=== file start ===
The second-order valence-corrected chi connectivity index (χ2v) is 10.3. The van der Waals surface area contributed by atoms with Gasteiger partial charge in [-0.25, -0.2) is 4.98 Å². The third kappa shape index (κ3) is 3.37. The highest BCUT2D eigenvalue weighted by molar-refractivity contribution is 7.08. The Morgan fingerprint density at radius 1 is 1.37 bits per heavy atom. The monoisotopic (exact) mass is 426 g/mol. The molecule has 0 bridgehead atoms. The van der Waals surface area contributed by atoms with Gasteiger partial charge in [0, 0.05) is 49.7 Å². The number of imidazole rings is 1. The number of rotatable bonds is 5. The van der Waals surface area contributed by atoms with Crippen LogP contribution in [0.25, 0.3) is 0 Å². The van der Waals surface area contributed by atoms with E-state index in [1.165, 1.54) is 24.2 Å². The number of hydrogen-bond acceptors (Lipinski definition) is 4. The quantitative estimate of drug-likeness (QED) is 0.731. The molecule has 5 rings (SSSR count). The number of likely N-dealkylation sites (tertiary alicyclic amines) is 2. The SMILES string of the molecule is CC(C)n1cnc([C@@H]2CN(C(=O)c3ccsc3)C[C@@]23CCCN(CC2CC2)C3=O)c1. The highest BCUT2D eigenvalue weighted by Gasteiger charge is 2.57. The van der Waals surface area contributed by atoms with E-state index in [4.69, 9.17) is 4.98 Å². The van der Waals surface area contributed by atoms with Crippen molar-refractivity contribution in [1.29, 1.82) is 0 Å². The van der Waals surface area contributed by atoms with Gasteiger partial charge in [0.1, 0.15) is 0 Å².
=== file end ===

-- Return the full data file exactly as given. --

The second-order valence-corrected chi connectivity index (χ2v) is 10.3. The van der Waals surface area contributed by atoms with Gasteiger partial charge in [-0.25, -0.2) is 4.98 Å². The third kappa shape index (κ3) is 3.37. The highest BCUT2D eigenvalue weighted by molar-refractivity contribution is 7.08. The Morgan fingerprint density at radius 1 is 1.37 bits per heavy atom. The monoisotopic (exact) mass is 426 g/mol. The molecule has 0 bridgehead atoms. The van der Waals surface area contributed by atoms with Gasteiger partial charge in [0, 0.05) is 49.7 Å². The number of imidazole rings is 1. The number of rotatable bonds is 5. The van der Waals surface area contributed by atoms with Crippen LogP contribution in [0.25, 0.3) is 0 Å². The van der Waals surface area contributed by atoms with E-state index in [1.165, 1.54) is 24.2 Å². The number of hydrogen-bond acceptors (Lipinski definition) is 4. The quantitative estimate of drug-likeness (QED) is 0.731. The molecule has 5 rings (SSSR count). The number of likely N-dealkylation sites (tertiary alicyclic amines) is 2. The SMILES string of the molecule is CC(C)n1cnc([C@@H]2CN(C(=O)c3ccsc3)C[C@@]23CCCN(CC2CC2)C3=O)c1. The highest BCUT2D eigenvalue weighted by Gasteiger charge is 2.57. The van der Waals surface area contributed by atoms with E-state index in [4.69, 9.17) is 4.98 Å². The van der Waals surface area contributed by atoms with Crippen molar-refractivity contribution in [1.29, 1.82) is 0 Å². The van der Waals surface area contributed by atoms with Gasteiger partial charge in [0.1, 0.15) is 0 Å².